As a first-time director everybody’s going to be looking to catalog your influences, and you’ve worked with a lot of directors in a lot of styles, from your independent-film years onward.
Tim Hunter to Bertolucci. Marisa Silver to Rebecca Miller.
Yeah, exactly. People may forget about those. One obvious thing is that you made three huge movies with the Wachowskis, and I think their influence is in here.
It is, absolutely.
Who else did you pick up tips from over the years?
With all the great directors that I’ve worked with – and this is not omitting anyone, but answering what you’re asking me specifically -- I think of Bernardo Bertolucci. [Reeves played Siddhartha in the 1993 “Little Buddha.”] The way he understands form, he can give you practical direction but he can also collaborate, he can also inspire and deal with the philosophical or emotional inquisition or he can tell you not to move your head like that. Also the way he approached his set, his cinema of storytelling. I only witnessed it with him and [cinematographer] Vittorio Storaro, but there was a wonderful thing about how they took in a space and a story. I’m sure they had done their shot listing when they walked through, but there was also an organic aspect to it. That’s always resonated with me, when I had the opportunity to work with him.
He has the reputation of being very manipulative on set. Was that your experience? Did he play mind games with you at all?
A little bit. I mean he didn’t play mind games but he did tell me, about a week before I started filming, that I had to have an accent. And he had told me that I didn’t have to have an accent before that. But he gave me this idea, because I asked him why he wanted me to play Siddhartha, and he spoke about my impossible innocence. That for me was a way to look at the story that we were telling, and look at the fable quality of it. Siddhartha, Prince Gautama before his enlightenment -- the way that he looks at the world, that transformation. He gave me a root.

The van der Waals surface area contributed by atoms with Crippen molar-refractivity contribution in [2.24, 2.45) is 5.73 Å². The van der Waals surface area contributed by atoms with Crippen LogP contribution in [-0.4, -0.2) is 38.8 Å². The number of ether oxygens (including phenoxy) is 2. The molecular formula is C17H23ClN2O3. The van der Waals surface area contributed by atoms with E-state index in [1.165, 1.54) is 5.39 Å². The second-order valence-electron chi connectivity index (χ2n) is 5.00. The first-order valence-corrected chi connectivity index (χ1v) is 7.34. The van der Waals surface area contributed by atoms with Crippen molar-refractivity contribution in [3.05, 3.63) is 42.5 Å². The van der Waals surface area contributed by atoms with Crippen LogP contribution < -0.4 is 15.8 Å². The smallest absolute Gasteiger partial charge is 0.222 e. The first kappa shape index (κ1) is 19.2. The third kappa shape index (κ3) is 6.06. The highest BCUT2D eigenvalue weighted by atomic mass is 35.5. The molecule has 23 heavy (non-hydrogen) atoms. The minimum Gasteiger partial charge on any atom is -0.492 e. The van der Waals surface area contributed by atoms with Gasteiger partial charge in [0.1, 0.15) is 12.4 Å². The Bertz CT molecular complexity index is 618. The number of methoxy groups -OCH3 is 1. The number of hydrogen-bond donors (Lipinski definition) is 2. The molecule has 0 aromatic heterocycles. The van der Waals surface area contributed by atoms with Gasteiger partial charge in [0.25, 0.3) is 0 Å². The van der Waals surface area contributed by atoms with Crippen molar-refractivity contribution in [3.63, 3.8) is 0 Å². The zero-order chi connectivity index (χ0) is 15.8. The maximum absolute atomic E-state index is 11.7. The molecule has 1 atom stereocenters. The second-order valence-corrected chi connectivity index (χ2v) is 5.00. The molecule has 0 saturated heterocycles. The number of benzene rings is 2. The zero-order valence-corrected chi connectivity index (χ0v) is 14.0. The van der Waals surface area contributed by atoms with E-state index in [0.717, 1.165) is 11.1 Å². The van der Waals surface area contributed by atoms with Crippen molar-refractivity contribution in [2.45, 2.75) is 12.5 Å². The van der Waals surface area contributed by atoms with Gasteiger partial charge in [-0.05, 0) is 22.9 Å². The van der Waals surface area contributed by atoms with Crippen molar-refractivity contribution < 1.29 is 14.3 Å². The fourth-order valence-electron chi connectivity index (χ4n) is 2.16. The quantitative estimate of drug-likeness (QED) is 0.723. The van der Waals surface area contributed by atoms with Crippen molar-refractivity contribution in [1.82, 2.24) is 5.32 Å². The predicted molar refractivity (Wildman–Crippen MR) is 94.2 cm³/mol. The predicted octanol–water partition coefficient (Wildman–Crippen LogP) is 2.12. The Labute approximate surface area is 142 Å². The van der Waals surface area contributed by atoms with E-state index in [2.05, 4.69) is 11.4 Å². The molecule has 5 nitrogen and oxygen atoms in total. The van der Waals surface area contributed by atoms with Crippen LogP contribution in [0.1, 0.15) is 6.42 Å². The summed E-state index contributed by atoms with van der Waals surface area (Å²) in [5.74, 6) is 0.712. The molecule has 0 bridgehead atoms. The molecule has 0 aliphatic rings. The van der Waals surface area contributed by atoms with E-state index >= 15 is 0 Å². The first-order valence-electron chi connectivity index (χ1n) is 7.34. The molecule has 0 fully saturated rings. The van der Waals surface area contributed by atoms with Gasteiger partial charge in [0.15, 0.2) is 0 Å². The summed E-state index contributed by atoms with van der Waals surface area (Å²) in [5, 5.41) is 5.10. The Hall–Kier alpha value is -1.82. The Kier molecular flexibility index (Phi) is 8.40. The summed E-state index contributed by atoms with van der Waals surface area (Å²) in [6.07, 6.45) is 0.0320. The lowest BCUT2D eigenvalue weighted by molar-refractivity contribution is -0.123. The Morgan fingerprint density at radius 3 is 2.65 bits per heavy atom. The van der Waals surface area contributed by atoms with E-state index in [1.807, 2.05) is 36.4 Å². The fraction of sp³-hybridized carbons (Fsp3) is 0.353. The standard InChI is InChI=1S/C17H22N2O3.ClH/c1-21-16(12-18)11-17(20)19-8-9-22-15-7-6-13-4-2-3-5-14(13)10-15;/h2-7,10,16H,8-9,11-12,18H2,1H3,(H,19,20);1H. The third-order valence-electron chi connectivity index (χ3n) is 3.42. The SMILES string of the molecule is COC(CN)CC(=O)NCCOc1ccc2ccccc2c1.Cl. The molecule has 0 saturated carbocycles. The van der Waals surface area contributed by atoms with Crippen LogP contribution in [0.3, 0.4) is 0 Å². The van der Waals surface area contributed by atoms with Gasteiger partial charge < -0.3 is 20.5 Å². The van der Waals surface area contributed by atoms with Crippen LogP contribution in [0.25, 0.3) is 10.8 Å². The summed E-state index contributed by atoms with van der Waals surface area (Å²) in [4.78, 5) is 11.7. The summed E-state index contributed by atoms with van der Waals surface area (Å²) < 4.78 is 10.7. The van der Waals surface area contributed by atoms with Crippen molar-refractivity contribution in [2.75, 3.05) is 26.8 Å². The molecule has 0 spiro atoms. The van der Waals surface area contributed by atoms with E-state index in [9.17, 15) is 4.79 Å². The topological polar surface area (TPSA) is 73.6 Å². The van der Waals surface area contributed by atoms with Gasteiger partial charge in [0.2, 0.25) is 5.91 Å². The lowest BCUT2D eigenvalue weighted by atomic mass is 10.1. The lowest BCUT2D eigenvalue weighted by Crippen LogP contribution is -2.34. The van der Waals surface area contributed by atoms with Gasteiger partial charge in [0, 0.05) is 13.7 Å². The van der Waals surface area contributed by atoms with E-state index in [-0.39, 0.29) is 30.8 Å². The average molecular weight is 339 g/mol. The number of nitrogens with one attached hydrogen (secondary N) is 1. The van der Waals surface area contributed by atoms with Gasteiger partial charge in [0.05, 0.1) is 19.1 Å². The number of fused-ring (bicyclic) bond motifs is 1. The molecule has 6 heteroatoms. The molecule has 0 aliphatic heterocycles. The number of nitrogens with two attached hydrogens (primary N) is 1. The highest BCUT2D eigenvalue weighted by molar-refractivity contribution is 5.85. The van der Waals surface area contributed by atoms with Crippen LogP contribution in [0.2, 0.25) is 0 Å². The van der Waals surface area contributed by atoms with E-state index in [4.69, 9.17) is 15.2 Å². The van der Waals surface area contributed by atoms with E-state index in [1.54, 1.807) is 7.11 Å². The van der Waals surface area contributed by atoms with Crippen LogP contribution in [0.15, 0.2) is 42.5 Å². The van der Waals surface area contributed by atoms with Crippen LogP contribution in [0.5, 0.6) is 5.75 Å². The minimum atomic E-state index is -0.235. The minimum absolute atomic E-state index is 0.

Do you have another directing project on the cards?
I don’t. I’m hunting and searching, looking for a story to tell.
Lastly, I want to bring up “47 Ronin,” the big Japanese revenge drama, which might be a painful subject at this point. [Laughter.] It’s your biggest starring role in years, it went way over budget, there were reshoots, the director was removed, all that stuff. Is that movie finally done? Do you feel OK about it?
I do. I haven't seen it finished-finished, but I’ve seen a cut of it. Certainly the world-creation, the actors, the story -- there's a balance between the fantastical and the Japanese. For me, I wish it was a little more hard-edged, but I’m not opposed to the fantastical elements. There's a lot of respect paid to Japanese folklore, and even the fantastical elements are Japanese-inspired. I’m good with it.
“Man of Tai Chi” opens this week in limited national release.